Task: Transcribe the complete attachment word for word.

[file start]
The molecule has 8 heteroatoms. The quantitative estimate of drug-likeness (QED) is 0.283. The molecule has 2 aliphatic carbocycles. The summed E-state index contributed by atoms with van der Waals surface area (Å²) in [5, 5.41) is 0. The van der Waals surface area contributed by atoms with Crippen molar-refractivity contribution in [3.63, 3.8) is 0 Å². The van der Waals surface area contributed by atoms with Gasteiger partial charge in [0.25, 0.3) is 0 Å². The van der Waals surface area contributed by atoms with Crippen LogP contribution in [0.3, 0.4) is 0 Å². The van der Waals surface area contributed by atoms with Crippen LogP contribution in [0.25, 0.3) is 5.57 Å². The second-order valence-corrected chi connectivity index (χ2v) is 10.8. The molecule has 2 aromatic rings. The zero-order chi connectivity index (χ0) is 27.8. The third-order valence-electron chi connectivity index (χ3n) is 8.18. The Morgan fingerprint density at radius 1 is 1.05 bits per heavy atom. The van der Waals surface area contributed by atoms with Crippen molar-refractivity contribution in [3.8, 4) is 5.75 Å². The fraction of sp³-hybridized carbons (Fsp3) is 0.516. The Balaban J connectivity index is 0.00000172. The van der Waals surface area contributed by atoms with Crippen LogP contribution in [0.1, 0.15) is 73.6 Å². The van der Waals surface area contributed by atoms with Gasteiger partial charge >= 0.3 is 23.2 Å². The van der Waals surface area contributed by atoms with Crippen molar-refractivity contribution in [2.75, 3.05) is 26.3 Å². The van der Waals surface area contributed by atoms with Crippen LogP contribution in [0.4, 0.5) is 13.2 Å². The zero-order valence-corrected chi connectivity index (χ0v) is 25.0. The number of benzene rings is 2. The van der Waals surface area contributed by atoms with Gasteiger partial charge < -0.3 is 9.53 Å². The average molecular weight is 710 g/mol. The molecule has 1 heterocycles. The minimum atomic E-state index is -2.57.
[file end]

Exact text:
The molecule has 8 heteroatoms. The quantitative estimate of drug-likeness (QED) is 0.283. The molecule has 2 aliphatic carbocycles. The summed E-state index contributed by atoms with van der Waals surface area (Å²) in [5, 5.41) is 0. The van der Waals surface area contributed by atoms with Crippen molar-refractivity contribution in [3.63, 3.8) is 0 Å². The van der Waals surface area contributed by atoms with Gasteiger partial charge in [0.25, 0.3) is 0 Å². The van der Waals surface area contributed by atoms with Crippen LogP contribution in [0.3, 0.4) is 0 Å². The van der Waals surface area contributed by atoms with Crippen LogP contribution in [0.25, 0.3) is 5.57 Å². The second-order valence-corrected chi connectivity index (χ2v) is 10.8. The molecule has 2 aromatic rings. The zero-order chi connectivity index (χ0) is 27.8. The third-order valence-electron chi connectivity index (χ3n) is 8.18. The Morgan fingerprint density at radius 1 is 1.05 bits per heavy atom. The van der Waals surface area contributed by atoms with Crippen molar-refractivity contribution in [3.8, 4) is 5.75 Å². The fraction of sp³-hybridized carbons (Fsp3) is 0.516. The Balaban J connectivity index is 0.00000172. The van der Waals surface area contributed by atoms with Crippen LogP contribution in [0.1, 0.15) is 73.6 Å². The van der Waals surface area contributed by atoms with Gasteiger partial charge >= 0.3 is 23.2 Å². The van der Waals surface area contributed by atoms with Crippen molar-refractivity contribution in [2.75, 3.05) is 26.3 Å². The van der Waals surface area contributed by atoms with Crippen LogP contribution in [0.4, 0.5) is 13.2 Å². The zero-order valence-corrected chi connectivity index (χ0v) is 25.0. The number of benzene rings is 2. The van der Waals surface area contributed by atoms with Gasteiger partial charge < -0.3 is 9.53 Å². The average molecular weight is 710 g/mol. The molecule has 1 heterocycles. The minimum atomic E-state index is -2.57.